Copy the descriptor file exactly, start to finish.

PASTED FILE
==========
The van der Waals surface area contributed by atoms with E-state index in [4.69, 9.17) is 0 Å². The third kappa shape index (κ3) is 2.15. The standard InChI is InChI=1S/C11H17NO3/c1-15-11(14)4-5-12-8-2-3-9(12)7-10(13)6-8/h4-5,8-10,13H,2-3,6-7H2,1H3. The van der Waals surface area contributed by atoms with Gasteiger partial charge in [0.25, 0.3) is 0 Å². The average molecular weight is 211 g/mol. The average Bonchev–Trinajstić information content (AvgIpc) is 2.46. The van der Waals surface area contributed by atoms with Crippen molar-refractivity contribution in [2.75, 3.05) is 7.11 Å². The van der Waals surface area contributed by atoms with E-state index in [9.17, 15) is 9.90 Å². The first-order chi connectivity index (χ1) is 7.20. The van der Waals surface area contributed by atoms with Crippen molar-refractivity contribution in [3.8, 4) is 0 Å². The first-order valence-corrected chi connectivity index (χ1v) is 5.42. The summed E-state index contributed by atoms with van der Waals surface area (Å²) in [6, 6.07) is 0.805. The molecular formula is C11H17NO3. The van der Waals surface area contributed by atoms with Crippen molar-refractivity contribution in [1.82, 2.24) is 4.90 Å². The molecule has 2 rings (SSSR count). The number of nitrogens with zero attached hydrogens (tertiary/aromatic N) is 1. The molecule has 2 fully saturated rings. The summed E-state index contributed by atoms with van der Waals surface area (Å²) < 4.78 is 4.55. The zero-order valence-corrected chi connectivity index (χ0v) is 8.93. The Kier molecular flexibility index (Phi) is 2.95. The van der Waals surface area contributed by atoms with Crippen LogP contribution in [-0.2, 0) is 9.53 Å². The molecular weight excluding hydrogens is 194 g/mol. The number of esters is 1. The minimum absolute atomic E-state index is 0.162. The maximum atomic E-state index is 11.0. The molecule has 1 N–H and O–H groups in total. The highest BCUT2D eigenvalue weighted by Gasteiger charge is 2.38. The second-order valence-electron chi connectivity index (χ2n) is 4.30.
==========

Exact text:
The van der Waals surface area contributed by atoms with E-state index in [4.69, 9.17) is 0 Å². The third kappa shape index (κ3) is 2.15. The standard InChI is InChI=1S/C11H17NO3/c1-15-11(14)4-5-12-8-2-3-9(12)7-10(13)6-8/h4-5,8-10,13H,2-3,6-7H2,1H3. The van der Waals surface area contributed by atoms with Gasteiger partial charge in [0.25, 0.3) is 0 Å². The average molecular weight is 211 g/mol. The average Bonchev–Trinajstić information content (AvgIpc) is 2.46. The van der Waals surface area contributed by atoms with Crippen molar-refractivity contribution in [2.75, 3.05) is 7.11 Å². The van der Waals surface area contributed by atoms with E-state index in [9.17, 15) is 9.90 Å². The first-order chi connectivity index (χ1) is 7.20. The van der Waals surface area contributed by atoms with Crippen molar-refractivity contribution in [3.8, 4) is 0 Å². The first-order valence-corrected chi connectivity index (χ1v) is 5.42. The summed E-state index contributed by atoms with van der Waals surface area (Å²) in [6, 6.07) is 0.805. The molecular formula is C11H17NO3. The van der Waals surface area contributed by atoms with Crippen molar-refractivity contribution in [1.82, 2.24) is 4.90 Å². The molecule has 2 rings (SSSR count). The number of nitrogens with zero attached hydrogens (tertiary/aromatic N) is 1. The molecule has 2 fully saturated rings. The summed E-state index contributed by atoms with van der Waals surface area (Å²) < 4.78 is 4.55. The zero-order valence-corrected chi connectivity index (χ0v) is 8.93. The Kier molecular flexibility index (Phi) is 2.95. The van der Waals surface area contributed by atoms with Crippen LogP contribution in [-0.2, 0) is 9.53 Å². The molecular weight excluding hydrogens is 194 g/mol. The number of esters is 1. The minimum absolute atomic E-state index is 0.162. The maximum atomic E-state index is 11.0. The molecule has 1 N–H and O–H groups in total. The highest BCUT2D eigenvalue weighted by Gasteiger charge is 2.38. The second-order valence-electron chi connectivity index (χ2n) is 4.30.